What do we need to navigate the “golden years”?

I am well into my seventh decade on this planet. “How did this happen?” my young inner self asks. We were the generation that didn’t trust anyone over 30, remember? Yes, we were naïve and full of ourselves, but this march of time seems truly mysterious. I notice that the decades slipping by do not guarantee that we will obtain wisdom, or humility, or even self-awareness. And just as we did not seem to respect our elders as 20-somethings, aging in itself still does not automatically command respect in our culture.

How does one navigate the time one has left, when it seems that most of our life is behind us, when we hear of illness and death in our contemporaries every day, when the world seems to be falling apart, when species are dying, when our own body betrays us in frailty and dis-ease? I see grandparents taking care of grandchildren as well as aging parents. As my mother used to say, “The golden years aren’t really so golden, are they?” It seems that just when our physical strength is ebbing, life keeps asking more of us, not less.

I remember in my 20s when my teacher used to always be talking about surrender and letting go. We spent a lot of time meditating and in spiritual practice to find the still point within. Now I feel like all of that spiritual work was in preparation for this time of life. For what is grief and loss, if not letting go? How does one live with a barrage of loss and bad news without finding a still point within, without a connection to something eternal, without unconditional love?

I remember when my mother was first diagnosed with Parkinson’s disease, and I was reading the list of symptoms. Depression was listed as one of them. As I watched her decline over the years, I often thought of that list and wondered how they could call depression a symptom, when it seemed like a natural response to such a diminishment of one’s precious physical vehicle in the world.

And yet, I have known more than a few people living with chronic pain or terminal illness who did not crumble in despair, who rose to a new level of strength and gratitude. Most of the people I know in that situation do have some sort of spiritual foundation to draw upon, as well as a strong support network of family and friends. Sometimes suffering can draw a person deeper into a struggle, which forces a sinking into faith, and a search for the eternal. However, I have also seen people just give up under the crushing weight of their suffering. Is the difference feeling loved and held in community, or is it the interior grounding in one’s faith? I don’t know the answer, but I know that we could do a much better job of creating community for those who need it the most.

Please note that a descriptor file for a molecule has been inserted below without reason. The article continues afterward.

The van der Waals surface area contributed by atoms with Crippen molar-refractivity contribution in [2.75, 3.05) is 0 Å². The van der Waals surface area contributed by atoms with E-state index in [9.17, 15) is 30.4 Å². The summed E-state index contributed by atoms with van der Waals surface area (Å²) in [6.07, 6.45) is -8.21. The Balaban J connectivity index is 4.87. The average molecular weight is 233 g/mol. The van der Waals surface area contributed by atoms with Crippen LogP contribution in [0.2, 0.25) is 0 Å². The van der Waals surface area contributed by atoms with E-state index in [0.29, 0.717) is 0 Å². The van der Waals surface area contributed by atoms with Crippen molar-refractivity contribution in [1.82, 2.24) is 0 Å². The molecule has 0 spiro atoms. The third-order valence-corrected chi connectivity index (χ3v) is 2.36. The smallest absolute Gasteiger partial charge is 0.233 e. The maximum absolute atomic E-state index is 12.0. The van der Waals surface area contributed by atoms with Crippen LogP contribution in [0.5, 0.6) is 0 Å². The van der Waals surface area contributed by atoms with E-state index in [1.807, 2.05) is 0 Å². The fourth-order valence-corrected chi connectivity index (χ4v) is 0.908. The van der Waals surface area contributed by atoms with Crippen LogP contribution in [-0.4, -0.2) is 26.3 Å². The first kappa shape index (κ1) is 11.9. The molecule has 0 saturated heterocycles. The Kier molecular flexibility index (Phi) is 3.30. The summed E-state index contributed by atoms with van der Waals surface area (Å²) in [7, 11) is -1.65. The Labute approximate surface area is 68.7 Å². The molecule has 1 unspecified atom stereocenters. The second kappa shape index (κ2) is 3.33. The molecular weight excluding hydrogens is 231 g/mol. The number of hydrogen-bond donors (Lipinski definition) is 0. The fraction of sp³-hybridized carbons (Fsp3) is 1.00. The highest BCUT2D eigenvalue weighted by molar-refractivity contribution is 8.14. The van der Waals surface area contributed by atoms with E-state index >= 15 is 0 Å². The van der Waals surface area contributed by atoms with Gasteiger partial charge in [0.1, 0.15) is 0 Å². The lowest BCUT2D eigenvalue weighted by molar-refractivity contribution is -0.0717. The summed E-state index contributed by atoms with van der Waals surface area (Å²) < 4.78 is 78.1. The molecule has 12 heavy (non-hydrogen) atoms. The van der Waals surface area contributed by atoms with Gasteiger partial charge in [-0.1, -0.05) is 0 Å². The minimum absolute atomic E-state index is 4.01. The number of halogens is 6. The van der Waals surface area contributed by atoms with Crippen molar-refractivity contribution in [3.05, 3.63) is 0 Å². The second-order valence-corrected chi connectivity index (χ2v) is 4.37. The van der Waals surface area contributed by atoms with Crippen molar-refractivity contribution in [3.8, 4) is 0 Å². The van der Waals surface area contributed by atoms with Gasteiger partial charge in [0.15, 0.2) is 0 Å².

It seems that all religions are preparing us for adversity, illness and death. And yet, this getting older sneaks up on us. We never think it will happen to us. Inside we don’t feel “old.” My father-in-law is 96 and doesn’t understand people reacting to his various complaints as symptoms of being old. In his mind he is not old. It is a fine line we tread between acceptance of certain physical realities, yet continuing to remain hopeful and engaged in life. My father-in-law may be an example of an optimist, but to me we need more than optimism to navigate this part of our lives. We need a strong heart to be able to cry with our brothers and sisters in their grief and loss and to be able to see beyond our own concerns and pains to hold the suffering of others. We need unclouded eyes to be able to see the beauty all around us: in the flight of a bird, in our grandchildren’s eyes, in the silent testament of the trees. We need to hear the small still voice of God calling us gently and quietly to take time for silence, rest, and renewal. We need to touch the infinite, which gives us strength and hope when all appears to be crumbling. We need to taste the divine presence, which gives us the knowing that we are more than our physical bodies and that we are held in love beyond anything we can imagine in our minds.

Rev. Cathy M. Grigsby is an Interfaith minister who teaches at the Chaplaincy Institute of Maine, is the co-founder of the Interfaith Ministers of New England, an artist, a spiritual director, and a retired art teacher. She can be contacted at: [email protected]